President Thomas S. Monson said no other time of the year yields as many poignant memories as does Christmas.
“The Christmases we remember best generally have little to do with worldly goods, but a lot to do with families, with love and with compassion and caring,” he declared in his address during the First Presidency Christmas Devotional Sunday evening, Dec. 6.
“This thought provides hope for those of us who fear that the simple meaning of the holiday is diluted by commercialism, or by opposition from those with differing religious views, or just by getting so caught up in the pressures of the season that we lose that special spirit we could otherwise experience.
“For many people, ‘overdoing it’ is especially common at this time of the year. We take on too much for the time and energy we have. Perhaps we don’t have enough money to spend for those things we feel we must purchase. Often our efforts at Christmastime result in feeling stressed out, wrung out and worn out during a time when instead we should feel the simple joys of commemorating the birth of the Babe in Bethlehem.”
He said that usually, however, the special spirit of the season somehow finds its way into people’s hearts and lives despite the difficulties and distractions that occupy their time and energy.
By way of illustration, he spoke of an incident that occurred in December 1970, when an ice storm caused thousands of travelers to become stranded in the airport in Atlanta, Ga., as flights were delayed for many hours, lessening the chances for them to get wherever they most wanted to be for Christmas –— “most likely home.”
The midnight hour had tolled and passengers clustered around the ticket counters, conferring with ticket agents.
“When an occasional plane managed to break out, more travelers stayed behind than made it aboard. The words ‘standby,’ ‘reservation confirmed’ and ‘first class passenger’ settled priorities and bespoke money, power, influence, foresight – or lack thereof.”
President Monson said Gate 67 in Atlanta was a microcosm of the whole cavernous airport. Except for a few passengers traveling in pairs, there was little conversation. A salesman stared into space, a young mother cradled an infant in her arms and a man in a finely tailored gray flannel suit seemed impervious to the collective suffering. A person observing this busy man might have identified him as an Ebenezer Scrooge.
“Suddenly the relative silence was broken by a commotion. A young man in military uniform, no more than 19 years old, was in animated conversation with the desk agent. The boy held a low-priority ticket. He pleaded with the agent to help him get to New Orleans so that he could take the bus to the obscure Louisiana village he called home.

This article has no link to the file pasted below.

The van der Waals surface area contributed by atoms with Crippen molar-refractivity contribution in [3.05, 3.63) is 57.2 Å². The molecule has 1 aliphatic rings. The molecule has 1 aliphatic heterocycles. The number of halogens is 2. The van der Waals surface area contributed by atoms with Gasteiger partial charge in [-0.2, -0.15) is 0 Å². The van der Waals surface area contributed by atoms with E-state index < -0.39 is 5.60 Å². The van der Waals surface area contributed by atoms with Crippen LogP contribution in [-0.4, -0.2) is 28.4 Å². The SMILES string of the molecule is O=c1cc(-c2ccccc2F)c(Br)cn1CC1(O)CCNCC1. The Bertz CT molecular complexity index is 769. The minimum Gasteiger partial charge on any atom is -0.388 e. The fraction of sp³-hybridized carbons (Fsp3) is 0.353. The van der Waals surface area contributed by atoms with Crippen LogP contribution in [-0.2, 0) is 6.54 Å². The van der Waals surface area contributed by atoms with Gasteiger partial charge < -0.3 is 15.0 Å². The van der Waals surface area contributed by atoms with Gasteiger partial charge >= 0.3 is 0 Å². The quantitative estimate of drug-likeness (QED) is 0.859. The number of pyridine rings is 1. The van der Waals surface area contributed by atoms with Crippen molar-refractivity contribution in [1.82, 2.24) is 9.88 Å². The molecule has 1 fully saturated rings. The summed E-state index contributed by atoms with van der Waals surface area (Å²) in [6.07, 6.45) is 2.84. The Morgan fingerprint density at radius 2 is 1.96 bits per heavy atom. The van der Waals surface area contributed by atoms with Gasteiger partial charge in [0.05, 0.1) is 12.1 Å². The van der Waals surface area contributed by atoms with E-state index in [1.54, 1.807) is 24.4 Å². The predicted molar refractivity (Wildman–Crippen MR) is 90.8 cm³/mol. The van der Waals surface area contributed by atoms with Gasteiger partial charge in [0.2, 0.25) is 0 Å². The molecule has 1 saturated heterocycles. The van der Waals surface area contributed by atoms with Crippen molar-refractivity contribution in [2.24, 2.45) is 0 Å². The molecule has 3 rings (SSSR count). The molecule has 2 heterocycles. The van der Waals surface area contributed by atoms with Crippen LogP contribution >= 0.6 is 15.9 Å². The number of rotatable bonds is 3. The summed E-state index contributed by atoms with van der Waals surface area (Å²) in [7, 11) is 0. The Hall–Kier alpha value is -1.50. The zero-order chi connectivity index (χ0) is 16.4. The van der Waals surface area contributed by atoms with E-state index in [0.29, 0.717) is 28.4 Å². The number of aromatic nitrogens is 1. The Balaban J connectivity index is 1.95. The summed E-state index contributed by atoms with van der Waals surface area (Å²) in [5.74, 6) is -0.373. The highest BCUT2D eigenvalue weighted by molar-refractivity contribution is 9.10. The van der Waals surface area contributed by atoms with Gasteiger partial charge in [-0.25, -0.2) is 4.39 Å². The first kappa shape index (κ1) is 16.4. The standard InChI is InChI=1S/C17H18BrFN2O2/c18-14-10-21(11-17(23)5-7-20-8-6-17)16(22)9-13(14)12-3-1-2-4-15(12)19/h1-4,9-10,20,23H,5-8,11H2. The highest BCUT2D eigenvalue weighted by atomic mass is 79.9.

“The agent wearily told him the prospects were poor for the next 24 hours, maybe longer. The boy grew frantic. Immediately after Christmas his unit was to be sent to Vietnam – where at that time war was raging – and if he didn’t make this flight, he might never again spend Christmas at home.”
President Monson said the agent was clearly moved but could only offer sympathy – not hope.
Finally, the agent announced that the flight was ready for boarding. Travelers, who had been waiting hours, shuffled onto the plane until there were no more seats. The agent turned to the frantic soldier and shrugged.
“Inexplicably the businessman had lingered behind. Now he stepped forward. ‘I have a confirmed ticket,’ he quietly told the agent. ‘I’d like to give my seat to this young man.’ The agent stared incredulously, then he motioned to the soldier. Unable to speak, tears streaming down his face, the boy in olive drab shook hands with the man in the gray flannel suit, who simply murmured, ‘Good luck. Have a fine Christmas. Good luck.’ ”
President Monson said no more than a few among the thousands stranded at the Atlanta airport witnessed the drama at Gate 67. “But for those who did, the sullenness, the frustration, the hostility, all dissolved into a glow. That act of love and kindness between strangers had brought the spirit of Christmas into their hearts.” (Taken from “Drama at Gate 67,” by Ray Jenkins.)
President Monson added, “My brothers and sisters, finding the real joy of the season comes not in the hurrying and the scurrying to get more done or in the purchasing of obligatory gifts. Real joy comes as we show the love and compassion inspired by the Savior of the World, who said, ‘Inasmuch as ye have done it unto one of the least of these, ye have done it unto me’ (Matthew 25:40).
“At this joyous season, may personal discords be forgotten and animosities healed. May enjoyment of the season include remembrance of the needy and afflicted. May our forgiveness reach out to those who have wronged us, even as we hope to be forgiven. May goodness abound in our hearts and love prevail in our homes.
“As we contemplate how we’re going to spend our money to buy gifts this holiday season, let us plan also for how we will spend our time in order to help bring the true spirit of Christmas into the lives of others.
“The Savior gave freely to all, and His gifts were of value beyond measure. Throughout His ministry, He blessed the sick, restored sight to the blind, made the deaf to hear and the halt and lame to walk. He gave cleanliness to the unclean. He restored breath to the lifeless. He gave hope to the despairing and bestowed light in the darkness.
“He gave His love, His service and His life.
“What is the spirit we feel at Christmastime? It is His spirit – the spirit of Christ.”